Politics & Media
Oct 23, 2017, 06:02AM

Dependence Day

The idea of a nation-state is a mess.

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Roughly, I support every secessionist movement anywhere. O hear my voice, people of the world! Independence for the Catalonians and Kurds, the Quebecois and the Flemings, the Scots and Chechens, Tibetans and Rohingyas, the Texans and the Northern Californians!

It’s obvious to some people that nation-states should be as large as possible, and the movement of history as they understand it demands bigger and bigger countries, Europe-sized countries, perhaps eventually a world-sized country. But I’m afraid you're going to need an argument.

The nation-state idea is a mess. The concept is that people naturally fall into “nations,” perhaps characterized by common language, ethnicity, region, religious beliefs, or more amorphously a “culture.” Because of a shared set of values, these groups are natural political units that should each be organized internally as a separate state. It's often held that Europe was first clearly conceived this way by the Peace of Westphalia in 1648, though it took a long time for some of the nation-states, such as Germany and Italy, to coalesce fully. Then the European powers, often ham-handedly, carved up the world on this model.

Really, the whole idea is a mess on every possible level, but what’s most conspicuous is its extreme ill fit to reality. Many nation-states imagine themselves to be unified culturally or linguistically, usually under the auspices of some dominant group. They take measures to simulate or coerce this sort of unity, repressing minority cultures or engaging in ethnic cleansing. To produce a unified national identity, they try to silence or expunge their own diverse elements. Watch Trump try that now. “America” is not some sort of natural cultural or even geographical unit, try as we might to produce one by saluting the flag.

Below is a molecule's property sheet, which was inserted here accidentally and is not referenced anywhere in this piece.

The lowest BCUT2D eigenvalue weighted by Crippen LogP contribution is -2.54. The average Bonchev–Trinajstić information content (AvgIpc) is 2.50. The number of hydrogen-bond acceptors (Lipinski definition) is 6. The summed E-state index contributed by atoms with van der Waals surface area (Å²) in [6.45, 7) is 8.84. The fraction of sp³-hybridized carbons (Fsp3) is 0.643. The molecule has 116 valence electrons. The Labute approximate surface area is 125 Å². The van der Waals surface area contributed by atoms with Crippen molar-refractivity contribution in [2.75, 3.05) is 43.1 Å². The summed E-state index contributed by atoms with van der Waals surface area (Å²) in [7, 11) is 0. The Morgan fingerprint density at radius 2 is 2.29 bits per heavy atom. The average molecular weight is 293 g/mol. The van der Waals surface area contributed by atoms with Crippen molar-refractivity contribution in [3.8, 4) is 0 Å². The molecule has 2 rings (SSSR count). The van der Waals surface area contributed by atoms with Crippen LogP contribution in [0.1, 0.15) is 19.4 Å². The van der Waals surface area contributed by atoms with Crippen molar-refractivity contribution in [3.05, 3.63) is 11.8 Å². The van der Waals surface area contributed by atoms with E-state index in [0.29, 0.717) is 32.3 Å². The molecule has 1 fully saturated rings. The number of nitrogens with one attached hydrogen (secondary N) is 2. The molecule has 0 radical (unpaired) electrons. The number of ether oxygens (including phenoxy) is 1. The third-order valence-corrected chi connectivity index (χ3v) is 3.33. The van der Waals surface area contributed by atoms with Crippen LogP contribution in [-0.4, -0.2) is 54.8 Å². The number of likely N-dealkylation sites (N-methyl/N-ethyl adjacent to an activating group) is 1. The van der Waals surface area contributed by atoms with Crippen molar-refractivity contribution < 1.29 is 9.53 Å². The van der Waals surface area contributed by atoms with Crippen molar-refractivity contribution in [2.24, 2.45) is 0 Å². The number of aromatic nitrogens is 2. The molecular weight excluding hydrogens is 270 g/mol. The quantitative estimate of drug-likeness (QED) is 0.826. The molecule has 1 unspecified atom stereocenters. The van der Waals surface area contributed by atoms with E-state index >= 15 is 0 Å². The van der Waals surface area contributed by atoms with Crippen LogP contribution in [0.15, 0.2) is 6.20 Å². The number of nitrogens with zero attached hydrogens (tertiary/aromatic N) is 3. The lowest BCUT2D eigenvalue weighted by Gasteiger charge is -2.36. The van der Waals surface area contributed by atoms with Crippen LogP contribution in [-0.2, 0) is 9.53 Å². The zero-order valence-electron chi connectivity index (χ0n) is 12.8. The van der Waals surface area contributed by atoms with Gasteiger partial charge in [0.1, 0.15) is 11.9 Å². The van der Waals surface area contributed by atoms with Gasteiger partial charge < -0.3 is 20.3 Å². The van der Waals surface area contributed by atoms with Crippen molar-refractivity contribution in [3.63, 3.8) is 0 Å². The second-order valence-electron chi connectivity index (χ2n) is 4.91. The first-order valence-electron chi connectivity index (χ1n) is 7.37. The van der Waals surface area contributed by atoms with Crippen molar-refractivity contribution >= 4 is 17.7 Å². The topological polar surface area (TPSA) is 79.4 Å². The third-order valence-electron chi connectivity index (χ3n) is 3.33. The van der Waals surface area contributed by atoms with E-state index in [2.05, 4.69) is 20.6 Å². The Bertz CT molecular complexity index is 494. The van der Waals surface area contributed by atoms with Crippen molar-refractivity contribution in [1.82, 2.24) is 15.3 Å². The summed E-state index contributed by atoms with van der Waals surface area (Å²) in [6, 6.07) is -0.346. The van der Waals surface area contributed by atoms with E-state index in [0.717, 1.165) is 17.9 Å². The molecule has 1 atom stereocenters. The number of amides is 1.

This yields a situation in which Catalonia or Kurdistan are in one sense appealing to values that all the member states of the EU or UN recognize, abstractly: the right of “a people” to self-determination, and the naturalness of the nation-state formation as the expression of that. But all the member states also have a stake in pretending that the existing nation-states are inviolable. No government can endorse in any general way the legitimacy of secession movements in other states. But no government can explain clearly why it should be opposed on principle, because the appeal for autonomy rests on the same ideology that, for example, the U.S. does, or it rests on the basic conception of the nation-state.

There are, I admit, advantages to large-scale political units. People can move around without border guards and fences, sometimes. Large units may be more resilient economically in some ways, less subject to local problems or disasters. Sometimes, a situation with many small states is a situation of almost continual warfare, as in the Warring States period in China or in the wars that followed the Westphalian peace in Europe. On a very good day, a large state encompassing many distinct groups might succeed in producing some sort of unity among those groups, whereas if they each hunker down in their own state, they are likely to remain ignorant of and hostile toward one another. Of course, the actual historical record of nation-states integrating conflict-ridden populations is a mixed bag at very best.